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Guardian ad litem? GAL? What's that?

Understanding the Role of a Guardian ad Litem (GAL) in Family Law Cases

If you find yourself involved in a family law case that concerns custody or visitation issues, you may come across the term "Guardian ad Litem" or "GAL." In Illinois, a GAL plays a critical role in advocating for the best interests of the child involved in the case.

In Illinois, "custody" is now called "allocation of parental responsibilities" and visitation is called "parenting time." However, for the sake of clarity, we will use the terms "custody" and "visitation" in this post, as those are the terms most people understand and are familiar with.

What is a Guardian ad Litem (GAL)?

Under Illinois law, 750 ILCS 5/506, a Guardian ad Litem, commonly referred to as GAL, is a legal representative appointed by the court to represent the best interests of the child during a family law proceeding. The primary focus of a GAL is to ensure the well-being of the child and to provide recommendations to the court that align with the child's best interests.

Key Responsibilities of a Guardian ad Litem

The role of a GAL in a family law case involves several important duties, which are outlined in both state laws and specific court rules. Let's take a closer look at these responsibilities:

  1. Fact-Finding and Investigation: The GAL is tasked with thoroughly investigating the facts of the case. This may include conducting interviews with the child involved, as well as the parties concerned, such as the parents or guardians. Additionally, the GAL may also interview family members and other individuals with special knowledge of the child's circumstances.

  2. Access to the Child and Documents: The GAL has the right to interview the child without limitation. The Court will typically grant the GAL access to the child and all relevant documents pertaining to the custody or visitation issues, if requested by the GAL.

  3. Determination of Services and Recommendations: The GAL must determine what services the family needs to address the custody or parental responsibilities dispute and make appropriate recommendations to the parties and the court. Their goal is to advocate for the best interests of the child throughout the proceedings.

  4. Settlement and Dispute Resolution: Whenever possible, the GAL will explore the possibility of reaching a settlement agreement that serves the child's best interests. They may attempt to resolve custody or visitation disputes through agreements that benefit the child's well-being.

  5. Written Reports and Testimony: The GAL is required to submit a written report to the court detailing their investigation, findings, and recommendations. This report will be made available to all parties involved in the case. Furthermore, the GAL may be called as a witness for cross-examination regarding their report and recommendations.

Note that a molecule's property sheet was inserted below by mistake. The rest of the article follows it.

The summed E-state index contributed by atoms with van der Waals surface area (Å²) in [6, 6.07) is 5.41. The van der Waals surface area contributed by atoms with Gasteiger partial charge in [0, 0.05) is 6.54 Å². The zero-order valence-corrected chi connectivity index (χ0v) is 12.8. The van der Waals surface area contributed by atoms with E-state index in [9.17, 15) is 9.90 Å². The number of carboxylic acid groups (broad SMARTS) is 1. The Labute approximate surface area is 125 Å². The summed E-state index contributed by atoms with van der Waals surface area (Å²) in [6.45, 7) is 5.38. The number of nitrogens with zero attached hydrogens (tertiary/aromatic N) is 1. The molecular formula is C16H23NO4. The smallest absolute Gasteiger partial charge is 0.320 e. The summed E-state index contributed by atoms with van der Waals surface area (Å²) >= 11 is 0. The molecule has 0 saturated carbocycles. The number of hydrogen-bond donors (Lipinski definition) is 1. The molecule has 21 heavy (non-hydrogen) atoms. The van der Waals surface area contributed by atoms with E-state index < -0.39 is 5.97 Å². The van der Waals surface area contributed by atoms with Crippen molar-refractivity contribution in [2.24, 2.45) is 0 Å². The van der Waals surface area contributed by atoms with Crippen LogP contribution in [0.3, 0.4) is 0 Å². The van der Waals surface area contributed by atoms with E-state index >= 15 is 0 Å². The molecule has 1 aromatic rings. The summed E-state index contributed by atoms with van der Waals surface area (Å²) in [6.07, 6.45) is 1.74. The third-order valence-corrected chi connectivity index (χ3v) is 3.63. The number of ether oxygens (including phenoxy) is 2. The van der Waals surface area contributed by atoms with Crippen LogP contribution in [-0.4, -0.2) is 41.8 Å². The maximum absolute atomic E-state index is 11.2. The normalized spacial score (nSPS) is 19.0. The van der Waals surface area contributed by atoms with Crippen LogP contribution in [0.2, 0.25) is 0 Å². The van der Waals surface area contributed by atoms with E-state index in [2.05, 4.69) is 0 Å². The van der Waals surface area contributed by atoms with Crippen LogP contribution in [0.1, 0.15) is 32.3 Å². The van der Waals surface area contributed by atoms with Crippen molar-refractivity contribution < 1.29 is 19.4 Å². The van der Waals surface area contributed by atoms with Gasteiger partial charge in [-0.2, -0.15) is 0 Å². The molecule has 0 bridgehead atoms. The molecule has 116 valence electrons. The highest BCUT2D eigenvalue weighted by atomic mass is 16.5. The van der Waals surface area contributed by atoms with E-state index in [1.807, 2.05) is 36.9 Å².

Qualifications to become a Guardian ad Litem

To become a GAL in Illinois, an individual must be an attorney. This requirement ensures that the GAL possesses the necessary legal knowledge and expertise to fulfill their role effectively.

Local Rule 4.06 - Winnebago County Specific

It's important to note that local courts may have specific rules governing the appointment and activities of GALs. In Winnebago County, for instance, Local Rule 4.06 outlines the baseline of activity required for a GAL in a custody or visitation case. This rule encompasses a range of activities, from interviews and investigations to report issuance and court appearances.


A Guardian ad Litem (GAL) is a crucial figure in family law cases involving children. Their primary responsibility is to advocate for the best interests of the child and make recommendations to the court based on thorough investigations and fact-finding. If you find yourself facing a family law case with custody or visitation issues, the guidance and expertise of an attorney can help you through best practices with a GAL on your case. If you want to learn more, call now to schedule a consultation or schedule through our website.

Disclaimer: This information is provided for general informational purposes only, and may not reflect the current law in your jurisdiction. It should not be construed as legal advice nor is it a substitute for legal counsel. You should not act or refrain from acting on the basis of any information provided in this post without seeking appropriate legal or other professional advice from a lawyer licensed in your state, country, or other jurisdiction.


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